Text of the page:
As the Colorado Springs Airport begins its busiest holiday travel season in more than a decade, officials are looking ahead to a major renovation of the main passenger concourse.

The project is expected to cost $10 million to $20 million, take three to five years to complete, and is designed to increase capacity; add food and gift options; make the airport easier to navigate for people with disabilities; and replace worn-out carpeting, aging mechanical systems and other upgrades, said Greg Phillips, aviation director for the city of Colorado Springs. Nearly all of the work will be done beyond the airport's security checkpoint, which was expanded in 2013.

Phillips hopes to finance the entire renovation project without raising fees paid by airlines or passengers, but instead using revenue from the airport's Peak Innovation business park or funding from the Biden administration's $1.2 trillion infrastructure program. The airport received more than $8.5 million selling sites for an Amazon fulfillment center and delivery station and it also receives lease payments from parcels that house an Amazon sorting center, an Aerospace Corp. space warfighting lab and a parcel where an industrial complex is under construction.

"It has been 27 years since the passenger terminal was built and our passengers today have different and higher expectations. This gives us a chance to make the best use of the space we have," Phillips said. "We plan to do this in a way that it will cost as little as possible and still end up with a high-quality facility. We are not trying to build a Taj Mahal, but a gateway to our community."

Airport management has begun discussions with Colorado Springs architecture firm HB&A to design the renovation project, which Phillips expects to begin next summer with bathrooms in the concourse, which would be remodeled to meet current requirements of the Americans with Disabilities Act. The airport also is seeking proposals from concessionaires to expand dining and retail options on the concourse. The project also will add seating to gate areas, increasing capacity by up to 10% to accommodate the airport's growing passenger numbers.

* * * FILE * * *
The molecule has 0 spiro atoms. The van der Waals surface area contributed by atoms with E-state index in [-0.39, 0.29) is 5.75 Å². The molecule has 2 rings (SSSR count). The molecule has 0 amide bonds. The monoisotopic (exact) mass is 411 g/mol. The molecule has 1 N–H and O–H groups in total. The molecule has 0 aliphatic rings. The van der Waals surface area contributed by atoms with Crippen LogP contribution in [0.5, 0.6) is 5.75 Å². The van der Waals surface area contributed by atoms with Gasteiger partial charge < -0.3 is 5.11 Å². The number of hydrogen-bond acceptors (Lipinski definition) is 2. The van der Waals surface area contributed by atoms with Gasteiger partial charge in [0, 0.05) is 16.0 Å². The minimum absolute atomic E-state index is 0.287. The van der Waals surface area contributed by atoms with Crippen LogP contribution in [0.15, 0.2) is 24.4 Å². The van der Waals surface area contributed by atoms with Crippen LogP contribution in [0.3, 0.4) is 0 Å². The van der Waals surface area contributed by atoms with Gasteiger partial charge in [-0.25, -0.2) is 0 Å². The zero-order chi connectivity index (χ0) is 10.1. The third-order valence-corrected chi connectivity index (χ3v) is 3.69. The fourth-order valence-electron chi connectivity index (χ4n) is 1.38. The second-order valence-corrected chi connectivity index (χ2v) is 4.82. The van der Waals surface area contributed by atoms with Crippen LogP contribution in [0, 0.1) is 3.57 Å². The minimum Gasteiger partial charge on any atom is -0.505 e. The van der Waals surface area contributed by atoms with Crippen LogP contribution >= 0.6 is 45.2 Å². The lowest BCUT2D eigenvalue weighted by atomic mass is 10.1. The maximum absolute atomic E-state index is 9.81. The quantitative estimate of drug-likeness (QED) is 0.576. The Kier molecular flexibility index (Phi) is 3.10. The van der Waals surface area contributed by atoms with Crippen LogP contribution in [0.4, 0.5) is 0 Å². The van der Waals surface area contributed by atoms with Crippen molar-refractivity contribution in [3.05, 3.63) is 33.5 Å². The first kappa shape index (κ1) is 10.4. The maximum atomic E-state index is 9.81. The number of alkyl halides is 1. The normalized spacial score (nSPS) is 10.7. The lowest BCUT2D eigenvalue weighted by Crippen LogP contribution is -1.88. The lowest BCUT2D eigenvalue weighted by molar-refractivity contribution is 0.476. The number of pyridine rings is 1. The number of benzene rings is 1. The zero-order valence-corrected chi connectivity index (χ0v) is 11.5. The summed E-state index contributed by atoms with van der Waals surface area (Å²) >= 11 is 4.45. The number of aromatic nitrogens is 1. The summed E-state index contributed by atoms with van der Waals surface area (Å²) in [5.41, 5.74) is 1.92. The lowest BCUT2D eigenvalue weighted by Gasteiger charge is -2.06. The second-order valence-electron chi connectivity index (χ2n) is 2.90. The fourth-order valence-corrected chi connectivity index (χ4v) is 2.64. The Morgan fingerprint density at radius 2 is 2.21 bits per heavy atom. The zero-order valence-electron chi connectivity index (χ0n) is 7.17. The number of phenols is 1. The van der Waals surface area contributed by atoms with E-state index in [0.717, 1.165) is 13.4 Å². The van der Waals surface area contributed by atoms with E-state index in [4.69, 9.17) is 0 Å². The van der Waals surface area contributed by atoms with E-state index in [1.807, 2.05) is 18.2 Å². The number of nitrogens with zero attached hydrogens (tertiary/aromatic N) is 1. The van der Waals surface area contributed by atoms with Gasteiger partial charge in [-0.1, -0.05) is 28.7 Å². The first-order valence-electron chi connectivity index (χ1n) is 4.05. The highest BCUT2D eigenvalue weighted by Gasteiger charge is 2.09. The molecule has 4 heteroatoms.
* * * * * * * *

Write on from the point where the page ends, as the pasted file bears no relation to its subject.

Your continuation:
Passenger traffic at the airport has surged with the arrival of Southwest Airlines in March and is expected to total between 920,000 and 940,000 this year, which would be the highest annual total since 2009. Those totals are expected to climb even more next year with Southwest operating for the entire year. The Dallas-based low-fare carrier operates 13 daily nonstop flights to Chicago, Dallas, Denver, Las Vegas and Phoenix. Southwest also has added flights to San Antonio and Houston during the Thanksgiving and Christmas holidays to test traveler demand.

Capacity isn't an issue for the airport yet — no airline leases Gate 6 and airport officials are studying whether to adopt a "common use," or shared model, to wring more capacity out of the 12 gates on the concourse. The terminal accommodated 2.39 million passengers in 1996, when low-fare startup Western Pacific Airlines operated a hub from Colorado Springs. But that was before stringent passenger screening methods were adopted after the 9/11 terrorist attacks.

Much of the rest of the passenger terminal has already been renovated, including the ticket counters, baggage claim areas and offices completed as part of repairs from a 2018 fire triggered by roof repairs. The airport also owns a six-gate temporary terminal annex built by Western Pacific, but the facility is currently used for offices and hasn't ever been used for passenger service.

Contact Wayne Heilman 636-0234

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